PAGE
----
Movie Review: “Dark Phoenix” gives the X Men (and women) a curtain call


So much offscreen baggage hangs over “Dark Phoenix” that it’s hard to address the movie on its own what’s-on-the-screen terms.

It’s a winding up of the “X Men: First Class” saga, the prequels that brought James McAvoy, Michael Fassbender, Alexandra Shipp and now Sophie Turner in as younger versions of Patrick Stewart, Ian McKellen, Halle Berry and Famke Janssen‘s characters.

The story has to back-engineer itself into what we’ve already learned (for those of us who remember the “original” films) about each of them, especially super-mutant Jean Grey (Janssen then, Turner now). And for all that back-engineering, it has to stand on its own as a movie.

And Disney has bought Fox, retrieving more loose threads of the Marvel empire, and may want to retire this audience-weary franchise — or at least shelve it for a while.

So writer-director Simon Kinberg, who has “Sherlock Holmes” and “Fantastic Four” and earlier “X Men” scripts under his belt, had a lot to deal with, right up to day of release.

He’s delivered a movie of fraught emotions and slack-storytelling, epic effects and a narrative that struggles to not cover the same ground we’ve been over many times before, and fails.

The tone is right, the cast is game and it delivers the meat and potatoes that fans come to these pictures for. It just doesn’t give us much that we haven’t experienced in “Captain Marvel” or “Avengers Endgame.”

It’s also almost entirely humorless, the anti-“Deadpool/Spider-Man” or even “Shazam!”

It fails at the impossible task of making us care.

But man, those effects. A space shuttle disintegrates, mutants float skyward, aliens shape-shift and beams shoot out of eyes and fingertips, sure.

But there’s this liquid visual memory effect as Professor Xavier (McAvoy) probes the disturbed mind of problem “daughter” Jean Grey (Turner) that is breathtaking in its beauty, and the stop-time (“bullet time”) effects here on Next Level stunning.

Death in this universe is gripping and has meaning. It’s no “Avengers” afterthought.


So maybe, given the conditions, Kinberg made all he could of this somber biography of Jean Grey, the “Dark Phoenix” of the film’s title.

He takes us from the childhood car accident she caused that killed her parents to her maturing at Professor’s X’s cool school, her first love (Tye Sheridan is Cyclops), her friendship with the likes of Storm (Alexandra Shipp) and Quicksilver (Evan Peters), her heroism in that shuttle disaster.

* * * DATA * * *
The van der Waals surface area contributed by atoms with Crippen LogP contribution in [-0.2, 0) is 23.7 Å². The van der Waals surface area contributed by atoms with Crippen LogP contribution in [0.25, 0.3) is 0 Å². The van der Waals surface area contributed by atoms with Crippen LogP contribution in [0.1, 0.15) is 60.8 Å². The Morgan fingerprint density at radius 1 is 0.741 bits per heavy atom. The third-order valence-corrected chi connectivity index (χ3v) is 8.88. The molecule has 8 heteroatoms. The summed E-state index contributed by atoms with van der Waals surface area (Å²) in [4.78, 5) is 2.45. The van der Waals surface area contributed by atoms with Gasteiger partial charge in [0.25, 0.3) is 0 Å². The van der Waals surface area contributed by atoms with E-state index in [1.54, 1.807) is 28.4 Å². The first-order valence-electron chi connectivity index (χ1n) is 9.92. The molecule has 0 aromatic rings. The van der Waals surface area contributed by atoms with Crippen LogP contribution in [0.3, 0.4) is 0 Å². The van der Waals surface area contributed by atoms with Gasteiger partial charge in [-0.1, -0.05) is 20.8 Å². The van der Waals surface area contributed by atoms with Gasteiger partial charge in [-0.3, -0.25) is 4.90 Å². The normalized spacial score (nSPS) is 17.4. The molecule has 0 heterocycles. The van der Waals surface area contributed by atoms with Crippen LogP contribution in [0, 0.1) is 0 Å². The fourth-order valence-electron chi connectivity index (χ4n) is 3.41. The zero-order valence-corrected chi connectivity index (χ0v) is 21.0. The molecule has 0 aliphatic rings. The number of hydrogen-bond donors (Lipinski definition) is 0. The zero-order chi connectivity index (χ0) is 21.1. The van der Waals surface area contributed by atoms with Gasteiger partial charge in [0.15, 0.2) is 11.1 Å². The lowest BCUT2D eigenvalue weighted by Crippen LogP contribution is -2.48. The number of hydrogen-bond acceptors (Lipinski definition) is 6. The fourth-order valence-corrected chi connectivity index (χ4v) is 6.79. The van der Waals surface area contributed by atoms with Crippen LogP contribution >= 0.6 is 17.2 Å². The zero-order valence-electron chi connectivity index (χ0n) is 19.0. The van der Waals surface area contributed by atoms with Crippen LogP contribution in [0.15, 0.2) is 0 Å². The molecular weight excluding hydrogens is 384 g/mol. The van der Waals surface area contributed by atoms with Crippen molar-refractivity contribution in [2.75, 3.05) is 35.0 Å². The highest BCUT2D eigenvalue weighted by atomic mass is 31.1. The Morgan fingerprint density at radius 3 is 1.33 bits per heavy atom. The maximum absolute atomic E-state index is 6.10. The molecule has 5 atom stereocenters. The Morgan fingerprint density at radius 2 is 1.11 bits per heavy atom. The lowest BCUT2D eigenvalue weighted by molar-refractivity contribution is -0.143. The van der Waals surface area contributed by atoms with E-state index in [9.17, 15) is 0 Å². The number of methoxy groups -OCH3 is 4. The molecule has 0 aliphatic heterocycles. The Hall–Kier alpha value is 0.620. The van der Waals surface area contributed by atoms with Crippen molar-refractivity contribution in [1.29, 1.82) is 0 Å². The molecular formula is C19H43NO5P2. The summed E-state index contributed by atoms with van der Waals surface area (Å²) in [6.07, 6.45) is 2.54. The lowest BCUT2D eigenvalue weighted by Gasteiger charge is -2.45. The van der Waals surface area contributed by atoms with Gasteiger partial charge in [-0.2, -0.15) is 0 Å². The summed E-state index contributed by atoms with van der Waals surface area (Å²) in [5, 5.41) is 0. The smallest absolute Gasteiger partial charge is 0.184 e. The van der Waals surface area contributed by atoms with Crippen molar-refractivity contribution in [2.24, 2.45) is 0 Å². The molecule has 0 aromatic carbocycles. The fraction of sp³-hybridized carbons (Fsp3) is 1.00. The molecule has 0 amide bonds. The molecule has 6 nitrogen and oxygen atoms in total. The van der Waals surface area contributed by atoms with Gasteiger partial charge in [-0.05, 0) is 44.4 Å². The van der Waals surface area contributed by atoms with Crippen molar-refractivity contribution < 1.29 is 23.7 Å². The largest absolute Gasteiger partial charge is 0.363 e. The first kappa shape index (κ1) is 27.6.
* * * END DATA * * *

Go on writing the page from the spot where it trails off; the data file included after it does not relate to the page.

But that’s the day she changed. Something happened in space, something that amplified her powers. There are aliens interested in that, and Jessica Chastain is their leader.

And Jean is starting to ask Xavier pointed questions, mistrust that Raven (Jennifer Lawrence) and Hank McCoy (Nicholas Hoult) share.

Maybe the exiled Magneto (Fassbender) can help!

The X Men movies have all had a more theatrical feel, unnatural, portentous line-readings. It’s hard to be otherwise when you’re muttering about what a “primitive species” we humans are, with articulate mutants declaring they should take on “change the world so that we can live in it” as a mission statement.

This is Stan Lee’s ultimate “find peace and pride in being different” comic book series, so its more naturally touchy-feely than the others.

“Game of Thrones” veteran Turner doesn’t give us much to cling to in her performance, but she does get across the angst of somebody who may not carry the knowledge of her guilt, yet knows it’s there and that she must reckon with it.

McAvoy’s turn as Xavier this time has a little less Young Patrick Stewart in it, and the outsize concern he shows for what he’s “done to Jean” does set up Future Charles, if my memory of the original films is on the money.

It’s just that the whole affair feels winded, an argument — Will humans finally accept the mutants among us? — that’s exhausted everybody concerned, with many involved somehow knowing that those “Days of Future Past” are returning.

“Exhausted everybody concerned” could be said for the audience for this franchise, as well, or at least some of us.


(The funniest “mistake” in “Dark Phoenix?” It’s right here.)

MPAA Rating: PG-13 for intense sequences of sci-fi violence and action including some gunplay, disturbing images, and brief strong language

Cast: James McAvoy, Jennifer Lawrence, Michael Fassbender and Nicholas Hoult

Credits: Written and directed by Simon Kinberg. A Fox/Marvel release.

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